The Most Important Development In Hungarian Politics Since 2010

Momentum’s surprise triumph defeating the delusional plans of the 2024 Olympics being organized by Budapest is the single most significant political development in Hungary since Fidesz and Orbán came back to power in 2010. For 3 reasons:

  1. It broke the apathy. For the first time since 2010 resistance was not futile. Authoritarians reach longevity not when they defeat resistance – but when they instill the sentiment that resistance is futile.
  2. The emergence of youth and expats on the political scene with an actual intention to enter politics – especially given the absence of a credible opposition among parties in parliament today.
  3. It is about a referendum – and that’s a touchy subject because PM Orbán has a fetish for referendums. And not only that but it took him by surprise.
Image result for orbán index fekete győr

Momentum on the day of triumph. Photo:

1. The first real crack on Orbán’s power – when active resistance worked

Having to retreat even on a minor issue can potentially unravel a regime built on the futility of resistance. The quick triumph of Momentum is the first real and publicly visible crack on the building of Fidesz’ grip over Hungary.

I named two tiny cracks before.* Both were symbolic, and not a result of active resistance. They really just showed what was missing from politics – rather than being an actual expression of citizens’ influence.

  1. The first was in 2012 when months-long online protest and scathing ridicule has forced the President, Pál Schmitt, to resign for plagiarism. The guy was Orbán’s loyal friend, sport-related political persona, once a member of an Olympic team – and one of the pillars of Budapest’s Olympic bid. He was irrelevant, but Orbán didn’t want to lose face and make him resign. He put a lot of force behind Schmitt, but eventually he let go of him. But the president is a symbolic position.
  2. The second crack happened in 2016 when Fidesz had to perform a U-turn on the mandatory Sunday closure of retail stores. The policy was uncalled for, wildly unpopular, and produced farcical results. It was only introduced to divert attention from the scandal of the day – a vintage Fidesz tactic. But when a referendum (!) about it became possible (despite football hooligans and every possible legal obstacle put in its way) – Orbán was forced to drop it. It didn’t go down well for him, we were punished for it. And again, this was only passive resistance (opinion polls). There was no activism, no citizen resistance.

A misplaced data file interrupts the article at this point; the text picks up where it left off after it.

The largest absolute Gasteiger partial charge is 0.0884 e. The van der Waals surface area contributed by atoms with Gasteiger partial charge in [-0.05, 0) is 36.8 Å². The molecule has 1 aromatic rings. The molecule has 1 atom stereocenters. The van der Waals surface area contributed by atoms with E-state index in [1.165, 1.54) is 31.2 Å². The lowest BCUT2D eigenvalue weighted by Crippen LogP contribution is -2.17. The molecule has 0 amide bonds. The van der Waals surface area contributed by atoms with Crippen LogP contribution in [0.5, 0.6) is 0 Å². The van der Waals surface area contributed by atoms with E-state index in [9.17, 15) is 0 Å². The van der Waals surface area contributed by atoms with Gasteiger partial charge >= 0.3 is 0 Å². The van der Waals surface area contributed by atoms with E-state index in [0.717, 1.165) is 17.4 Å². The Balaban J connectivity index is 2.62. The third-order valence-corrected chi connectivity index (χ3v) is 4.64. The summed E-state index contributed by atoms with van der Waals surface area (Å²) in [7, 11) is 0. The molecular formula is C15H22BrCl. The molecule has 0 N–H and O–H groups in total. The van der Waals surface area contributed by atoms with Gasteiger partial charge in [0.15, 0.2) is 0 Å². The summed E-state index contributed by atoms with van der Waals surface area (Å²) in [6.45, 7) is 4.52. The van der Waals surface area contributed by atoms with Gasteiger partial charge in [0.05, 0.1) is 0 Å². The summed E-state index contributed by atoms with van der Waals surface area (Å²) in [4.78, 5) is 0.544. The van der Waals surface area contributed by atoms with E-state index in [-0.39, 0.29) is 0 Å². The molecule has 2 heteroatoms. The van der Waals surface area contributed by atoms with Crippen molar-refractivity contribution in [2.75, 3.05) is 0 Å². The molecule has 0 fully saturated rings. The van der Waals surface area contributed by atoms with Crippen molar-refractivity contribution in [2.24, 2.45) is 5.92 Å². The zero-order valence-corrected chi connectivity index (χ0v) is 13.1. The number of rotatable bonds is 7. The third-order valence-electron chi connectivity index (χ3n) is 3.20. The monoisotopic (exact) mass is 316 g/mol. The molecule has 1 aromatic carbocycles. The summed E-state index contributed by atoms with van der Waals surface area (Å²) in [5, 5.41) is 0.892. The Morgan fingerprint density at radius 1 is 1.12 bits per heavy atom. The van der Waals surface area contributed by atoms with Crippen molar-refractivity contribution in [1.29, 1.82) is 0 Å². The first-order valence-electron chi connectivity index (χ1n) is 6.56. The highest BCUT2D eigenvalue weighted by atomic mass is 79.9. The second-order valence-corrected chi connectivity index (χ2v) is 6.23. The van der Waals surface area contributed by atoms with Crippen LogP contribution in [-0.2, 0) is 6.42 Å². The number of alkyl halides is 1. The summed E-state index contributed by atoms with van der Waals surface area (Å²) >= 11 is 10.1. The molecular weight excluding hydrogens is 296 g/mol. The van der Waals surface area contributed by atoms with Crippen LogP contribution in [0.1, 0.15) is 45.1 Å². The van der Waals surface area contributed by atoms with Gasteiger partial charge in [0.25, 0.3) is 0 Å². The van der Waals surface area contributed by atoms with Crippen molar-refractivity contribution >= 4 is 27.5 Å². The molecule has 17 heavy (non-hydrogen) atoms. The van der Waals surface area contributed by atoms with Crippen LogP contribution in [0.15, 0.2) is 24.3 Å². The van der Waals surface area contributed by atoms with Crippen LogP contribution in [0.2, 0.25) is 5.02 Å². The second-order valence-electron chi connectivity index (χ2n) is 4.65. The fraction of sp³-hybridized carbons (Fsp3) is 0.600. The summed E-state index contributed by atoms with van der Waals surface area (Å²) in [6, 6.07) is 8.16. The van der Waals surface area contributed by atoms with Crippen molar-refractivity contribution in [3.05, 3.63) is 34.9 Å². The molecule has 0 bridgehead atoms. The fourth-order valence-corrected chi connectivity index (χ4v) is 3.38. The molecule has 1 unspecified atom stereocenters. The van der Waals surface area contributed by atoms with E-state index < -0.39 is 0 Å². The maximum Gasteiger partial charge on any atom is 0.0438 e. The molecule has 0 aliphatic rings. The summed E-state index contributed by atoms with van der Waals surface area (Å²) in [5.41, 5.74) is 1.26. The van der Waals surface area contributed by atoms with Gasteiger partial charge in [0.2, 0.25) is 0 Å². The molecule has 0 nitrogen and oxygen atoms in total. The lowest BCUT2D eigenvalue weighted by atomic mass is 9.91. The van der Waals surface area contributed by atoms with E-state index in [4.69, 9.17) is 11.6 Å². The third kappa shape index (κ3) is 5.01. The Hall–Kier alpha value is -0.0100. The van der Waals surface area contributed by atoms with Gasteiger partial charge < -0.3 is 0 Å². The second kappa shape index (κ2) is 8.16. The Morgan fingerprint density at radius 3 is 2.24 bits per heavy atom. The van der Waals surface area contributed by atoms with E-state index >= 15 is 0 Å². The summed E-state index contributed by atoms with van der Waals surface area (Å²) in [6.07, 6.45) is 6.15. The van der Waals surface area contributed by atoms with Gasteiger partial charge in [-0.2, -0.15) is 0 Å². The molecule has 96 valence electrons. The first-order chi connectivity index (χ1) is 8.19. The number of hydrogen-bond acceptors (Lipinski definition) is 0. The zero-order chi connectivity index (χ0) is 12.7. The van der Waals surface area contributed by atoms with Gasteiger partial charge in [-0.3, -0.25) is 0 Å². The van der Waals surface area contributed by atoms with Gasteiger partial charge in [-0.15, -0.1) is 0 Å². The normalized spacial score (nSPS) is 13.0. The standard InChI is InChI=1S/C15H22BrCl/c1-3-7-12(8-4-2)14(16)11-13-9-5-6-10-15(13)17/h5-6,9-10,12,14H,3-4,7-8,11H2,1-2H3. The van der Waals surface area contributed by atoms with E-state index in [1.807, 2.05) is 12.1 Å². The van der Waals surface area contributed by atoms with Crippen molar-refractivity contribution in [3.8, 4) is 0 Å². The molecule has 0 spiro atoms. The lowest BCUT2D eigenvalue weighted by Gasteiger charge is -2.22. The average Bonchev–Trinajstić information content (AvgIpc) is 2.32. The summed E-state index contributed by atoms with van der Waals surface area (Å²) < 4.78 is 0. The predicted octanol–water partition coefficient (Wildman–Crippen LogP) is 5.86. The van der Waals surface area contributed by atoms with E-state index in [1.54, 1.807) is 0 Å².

The third, and most significant, crack is the sudden appearance of Momentum. And it is relevant not just because they symbolically castrated one of Fidesz’ most outlandish delusions of national grandeur in four weeks – but because of who they are.

2. The emergence of youth and expats as a political force

… with an actual intention to enter politics.

It is especially relevant since the opposition is in an appalling shape. Their fragmented leaders are either genuinely stupid – or actively planted by Orbán to act as Putin-stle court-opposition. Either way, they don’t cooperate and can’t stop bickering over minutiae of their irrelevant programs, or who gets to stand in the middle if they deign to stand on a stage together. Defeat of Orbán and his authoritarian nation can simply not be expected from them. Voters are becoming become undecided, even actively anti-Fidesz, but would never vote for these jokers. Of if they did, they would have to choose.

Apathy is also tangible in the country. The mood explains why popular protests are getting rare. Partly due to history. But also because Orbán made a point of demonstrating that protesting never makes a difference. No matter how much you protest, you don’t even get a single MP to disrupt his lunch and talk to the protesters.

But there is a resource that has been untapped so far: the youth and the expats. Youth don’t know that breaking apathy is impossible – so they do it. And expats are not existentially crushed by (and dependent on) the sneaking authoritarianism, they still get angry, and their backbones are still intact. And the two had converged in a magnificent four weeks and a surprise triumph against the Olympic bid that even defeated Orbán.

It is unlikely that Momentum would become a challenger to Orbán by 2018. But it is hope.